By Leon Schlossberg
She leaves empty toilet paper rolls, to mimic the lonely towel racks. Never changes the blade in my razor, rendered dull from shaving her legs. Squeezes the toothpaste tube in the middle, and never screws the cap back on. Clogs the shower drain with her hair, and leaves wet towels on the bathroom floor or the bedroom floor, or on the bed. I endure the mental torture because an argument with her, unthinkable. Refilling toilet paper, picking up towels, changing blades in the razor and rolling up the bottom of the toothpaste tube, I’ve become adept at covering up all the little things that make me wish she would think of me sometimes, dying to please her but instead dying of anguished frustration. Love is an interesting phenomena weakening a man and forcing him to remain silent and look away, while subjected to little annoyances that would drive any saint to tantrums. Relinquishes his self respect in return for chances to hold her even a moment, or find warmth and release in her arms. Suffers him to hold his tongue long after reason and patience have vanished. Small frustration upon frustration chipping away at order and sanity. But the world would quietly end without her footsteps beside mine, or the soap she always leaves floating in the water just over the drain clogged with her beautiful hair. There can be no life without her, no solace in loneliness, but maybe, tonight I’ll leave the toilet seat up!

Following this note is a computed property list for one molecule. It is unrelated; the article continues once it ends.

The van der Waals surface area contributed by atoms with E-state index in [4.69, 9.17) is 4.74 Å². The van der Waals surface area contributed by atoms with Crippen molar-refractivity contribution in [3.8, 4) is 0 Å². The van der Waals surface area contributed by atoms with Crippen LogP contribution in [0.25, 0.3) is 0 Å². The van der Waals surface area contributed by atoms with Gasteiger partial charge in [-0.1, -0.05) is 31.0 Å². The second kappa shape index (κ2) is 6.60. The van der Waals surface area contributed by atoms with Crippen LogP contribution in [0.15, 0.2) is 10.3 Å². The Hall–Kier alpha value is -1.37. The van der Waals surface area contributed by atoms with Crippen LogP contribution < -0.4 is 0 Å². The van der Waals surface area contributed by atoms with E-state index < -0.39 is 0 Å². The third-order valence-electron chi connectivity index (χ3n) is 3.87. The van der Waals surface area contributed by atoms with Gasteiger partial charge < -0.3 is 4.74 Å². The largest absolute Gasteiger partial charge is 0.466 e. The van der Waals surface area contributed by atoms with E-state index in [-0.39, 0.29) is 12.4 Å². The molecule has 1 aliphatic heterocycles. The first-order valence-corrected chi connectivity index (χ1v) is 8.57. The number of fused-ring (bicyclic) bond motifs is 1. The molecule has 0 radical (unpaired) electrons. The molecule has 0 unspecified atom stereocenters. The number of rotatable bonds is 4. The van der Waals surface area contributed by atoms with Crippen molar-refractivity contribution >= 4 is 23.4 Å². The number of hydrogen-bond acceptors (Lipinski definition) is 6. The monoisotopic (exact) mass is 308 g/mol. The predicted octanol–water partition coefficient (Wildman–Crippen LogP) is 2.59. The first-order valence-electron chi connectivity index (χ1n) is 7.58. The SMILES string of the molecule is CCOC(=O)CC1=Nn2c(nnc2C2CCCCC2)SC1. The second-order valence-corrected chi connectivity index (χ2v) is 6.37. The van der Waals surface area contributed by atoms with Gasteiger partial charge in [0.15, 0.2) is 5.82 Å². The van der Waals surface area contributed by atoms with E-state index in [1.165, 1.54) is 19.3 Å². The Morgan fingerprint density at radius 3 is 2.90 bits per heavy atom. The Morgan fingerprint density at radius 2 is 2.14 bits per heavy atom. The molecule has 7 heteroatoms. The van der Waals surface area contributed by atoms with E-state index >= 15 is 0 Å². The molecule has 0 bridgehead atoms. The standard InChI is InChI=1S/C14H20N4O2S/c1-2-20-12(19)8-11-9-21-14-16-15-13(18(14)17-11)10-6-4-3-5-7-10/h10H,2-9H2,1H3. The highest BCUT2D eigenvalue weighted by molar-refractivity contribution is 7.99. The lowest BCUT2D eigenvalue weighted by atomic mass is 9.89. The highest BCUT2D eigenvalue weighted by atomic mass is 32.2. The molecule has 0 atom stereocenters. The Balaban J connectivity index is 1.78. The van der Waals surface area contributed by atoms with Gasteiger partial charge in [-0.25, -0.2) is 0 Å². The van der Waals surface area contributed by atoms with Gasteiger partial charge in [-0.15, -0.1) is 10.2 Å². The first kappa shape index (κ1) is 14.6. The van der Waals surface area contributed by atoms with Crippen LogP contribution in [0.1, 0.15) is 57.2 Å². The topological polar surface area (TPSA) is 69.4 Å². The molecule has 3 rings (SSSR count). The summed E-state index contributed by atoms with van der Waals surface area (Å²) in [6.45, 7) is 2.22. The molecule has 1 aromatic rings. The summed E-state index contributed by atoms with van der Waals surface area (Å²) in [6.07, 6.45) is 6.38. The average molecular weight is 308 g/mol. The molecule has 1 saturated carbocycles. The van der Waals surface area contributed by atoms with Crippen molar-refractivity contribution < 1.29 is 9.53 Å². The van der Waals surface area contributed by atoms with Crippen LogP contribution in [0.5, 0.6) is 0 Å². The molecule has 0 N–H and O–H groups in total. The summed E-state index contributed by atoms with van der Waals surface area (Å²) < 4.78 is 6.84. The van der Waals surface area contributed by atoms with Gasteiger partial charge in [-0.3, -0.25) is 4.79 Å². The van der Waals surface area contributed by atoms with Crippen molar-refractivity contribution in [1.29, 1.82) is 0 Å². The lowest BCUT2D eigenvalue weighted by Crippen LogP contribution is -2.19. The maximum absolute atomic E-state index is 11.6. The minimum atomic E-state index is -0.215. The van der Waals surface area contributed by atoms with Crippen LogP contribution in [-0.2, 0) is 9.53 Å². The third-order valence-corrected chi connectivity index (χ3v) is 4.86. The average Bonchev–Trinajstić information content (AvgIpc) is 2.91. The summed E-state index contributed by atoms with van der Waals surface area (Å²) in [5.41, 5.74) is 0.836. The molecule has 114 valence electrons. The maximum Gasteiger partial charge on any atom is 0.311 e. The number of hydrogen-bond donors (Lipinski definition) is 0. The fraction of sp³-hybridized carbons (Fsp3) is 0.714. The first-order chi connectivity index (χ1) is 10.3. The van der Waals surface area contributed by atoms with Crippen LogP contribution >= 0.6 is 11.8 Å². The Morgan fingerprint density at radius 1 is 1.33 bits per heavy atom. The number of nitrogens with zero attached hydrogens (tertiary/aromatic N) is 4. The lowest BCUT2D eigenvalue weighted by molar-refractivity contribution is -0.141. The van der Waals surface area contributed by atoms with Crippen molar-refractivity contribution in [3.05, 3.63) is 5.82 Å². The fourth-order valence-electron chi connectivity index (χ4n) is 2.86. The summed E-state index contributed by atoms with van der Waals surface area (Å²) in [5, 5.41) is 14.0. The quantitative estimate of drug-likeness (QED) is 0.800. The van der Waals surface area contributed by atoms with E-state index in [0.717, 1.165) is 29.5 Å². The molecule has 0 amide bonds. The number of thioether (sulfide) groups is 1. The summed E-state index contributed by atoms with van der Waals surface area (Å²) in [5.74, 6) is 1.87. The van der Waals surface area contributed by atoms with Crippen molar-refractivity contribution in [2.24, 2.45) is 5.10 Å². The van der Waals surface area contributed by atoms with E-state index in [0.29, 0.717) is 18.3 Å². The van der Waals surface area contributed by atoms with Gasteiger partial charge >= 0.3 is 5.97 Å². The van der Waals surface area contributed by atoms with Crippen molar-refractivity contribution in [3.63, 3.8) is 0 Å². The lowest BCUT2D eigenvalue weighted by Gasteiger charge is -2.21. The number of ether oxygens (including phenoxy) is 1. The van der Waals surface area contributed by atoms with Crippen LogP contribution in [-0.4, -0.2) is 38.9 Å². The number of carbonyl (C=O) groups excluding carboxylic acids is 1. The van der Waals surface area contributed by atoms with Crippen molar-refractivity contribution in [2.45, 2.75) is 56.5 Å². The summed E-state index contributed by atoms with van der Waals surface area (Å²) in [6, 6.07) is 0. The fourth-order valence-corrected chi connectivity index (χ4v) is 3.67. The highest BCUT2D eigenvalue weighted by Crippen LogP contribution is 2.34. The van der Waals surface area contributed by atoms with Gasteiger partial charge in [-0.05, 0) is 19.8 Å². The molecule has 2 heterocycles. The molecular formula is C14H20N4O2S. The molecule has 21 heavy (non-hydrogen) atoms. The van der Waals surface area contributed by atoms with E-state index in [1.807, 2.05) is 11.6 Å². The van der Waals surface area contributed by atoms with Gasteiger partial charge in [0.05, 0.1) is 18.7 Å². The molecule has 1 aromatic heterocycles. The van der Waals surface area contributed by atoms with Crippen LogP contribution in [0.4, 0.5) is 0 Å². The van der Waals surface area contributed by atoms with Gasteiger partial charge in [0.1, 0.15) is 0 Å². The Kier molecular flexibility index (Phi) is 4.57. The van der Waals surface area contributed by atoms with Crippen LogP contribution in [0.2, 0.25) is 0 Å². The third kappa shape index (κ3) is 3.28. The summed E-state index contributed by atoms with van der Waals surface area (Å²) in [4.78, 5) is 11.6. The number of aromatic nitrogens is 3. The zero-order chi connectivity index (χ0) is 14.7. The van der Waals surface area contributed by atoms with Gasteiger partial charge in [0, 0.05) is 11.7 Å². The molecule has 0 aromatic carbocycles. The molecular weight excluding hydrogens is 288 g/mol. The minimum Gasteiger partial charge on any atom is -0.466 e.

This poem is from The Feminist Toilet #1. To go back and read more, click here.